WASHINGTON (CN) - In his first full day in office, President Barack Obama signed executive orders that will close the Guantanamo Bay prison camp within a year, and told the CIA to close down its network of secret prisons. Obama also signed orders that bar officials in his administration from lobbying government "for as long as I am president," repealed Bush policies on government secrecy, and froze the salaries of his senior aides - about 100 top officials in the Executive Branch.
The Guantanamo and CIA orders, the first step in undoing President Bush's terror policies, ask for an immediate review of all prisoners still held at Guantanamo, to determine if they should be transferred, released or prosecuted.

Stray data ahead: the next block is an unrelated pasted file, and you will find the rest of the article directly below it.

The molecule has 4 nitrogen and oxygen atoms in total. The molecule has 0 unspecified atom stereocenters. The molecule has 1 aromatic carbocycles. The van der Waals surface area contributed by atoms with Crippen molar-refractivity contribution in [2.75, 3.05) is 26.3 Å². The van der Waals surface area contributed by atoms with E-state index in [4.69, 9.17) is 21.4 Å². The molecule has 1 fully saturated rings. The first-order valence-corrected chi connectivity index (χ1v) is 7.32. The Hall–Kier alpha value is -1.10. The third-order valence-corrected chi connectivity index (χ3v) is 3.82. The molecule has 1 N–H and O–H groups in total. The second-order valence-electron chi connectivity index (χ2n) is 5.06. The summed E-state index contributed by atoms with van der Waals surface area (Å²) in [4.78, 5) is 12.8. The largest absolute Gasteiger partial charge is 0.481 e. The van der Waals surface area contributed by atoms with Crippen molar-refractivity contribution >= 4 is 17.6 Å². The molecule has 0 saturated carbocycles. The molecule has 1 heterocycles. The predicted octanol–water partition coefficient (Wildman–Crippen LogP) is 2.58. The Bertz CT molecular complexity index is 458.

The government secrecy orders repealed Bush policies that made it easy to deny requests under the Freedom of Information Act, and allowed president and their heirs to claim executive privilege to keep records secret.
The lobbying provisions also barred lobbyists from working for agencies they had lobbied within the past two years. The Republican National Committee immediately criticized the new president, saying his nominee for deputy secretary of defense, William Lynn, had lobbied for Raytheon, and his nominee for deputy secretary of health and human services, William Corr, had lobbied for stricter regulations on tobacco.
A senior aide told The New York Times that Lynn would get a waiver, and that Corr would not need a waiver as he agreed to recuse himself from tobacco issues.